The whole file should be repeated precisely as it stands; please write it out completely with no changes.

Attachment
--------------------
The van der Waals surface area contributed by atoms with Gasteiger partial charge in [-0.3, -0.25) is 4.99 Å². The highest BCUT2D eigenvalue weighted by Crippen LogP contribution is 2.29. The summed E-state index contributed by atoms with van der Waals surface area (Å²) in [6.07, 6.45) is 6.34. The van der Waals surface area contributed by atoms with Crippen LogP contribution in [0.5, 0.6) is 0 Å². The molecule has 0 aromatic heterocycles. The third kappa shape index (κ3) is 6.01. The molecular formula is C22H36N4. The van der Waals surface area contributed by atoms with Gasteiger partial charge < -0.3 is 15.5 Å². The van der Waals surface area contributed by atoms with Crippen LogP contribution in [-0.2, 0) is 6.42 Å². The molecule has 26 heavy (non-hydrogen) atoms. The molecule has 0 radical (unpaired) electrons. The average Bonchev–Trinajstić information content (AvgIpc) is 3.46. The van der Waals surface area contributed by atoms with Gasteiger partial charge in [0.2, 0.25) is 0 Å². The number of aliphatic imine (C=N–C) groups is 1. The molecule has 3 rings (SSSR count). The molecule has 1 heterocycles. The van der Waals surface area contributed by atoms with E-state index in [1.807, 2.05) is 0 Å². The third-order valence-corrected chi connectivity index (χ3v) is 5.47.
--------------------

The van der Waals surface area contributed by atoms with Gasteiger partial charge in [-0.3, -0.25) is 4.99 Å². The highest BCUT2D eigenvalue weighted by Crippen LogP contribution is 2.29. The summed E-state index contributed by atoms with van der Waals surface area (Å²) in [6.07, 6.45) is 6.34. The van der Waals surface area contributed by atoms with Crippen LogP contribution in [0.5, 0.6) is 0 Å². The molecule has 0 aromatic heterocycles. The third kappa shape index (κ3) is 6.01. The molecular formula is C22H36N4. The van der Waals surface area contributed by atoms with Gasteiger partial charge < -0.3 is 15.5 Å². The van der Waals surface area contributed by atoms with Crippen LogP contribution in [-0.2, 0) is 6.42 Å². The molecule has 26 heavy (non-hydrogen) atoms. The molecule has 0 radical (unpaired) electrons. The average Bonchev–Trinajstić information content (AvgIpc) is 3.46. The van der Waals surface area contributed by atoms with Gasteiger partial charge in [0.2, 0.25) is 0 Å². The number of aliphatic imine (C=N–C) groups is 1. The molecule has 3 rings (SSSR count). The molecule has 1 heterocycles. The van der Waals surface area contributed by atoms with E-state index in [1.807, 2.05) is 0 Å². The third-order valence-corrected chi connectivity index (χ3v) is 5.47.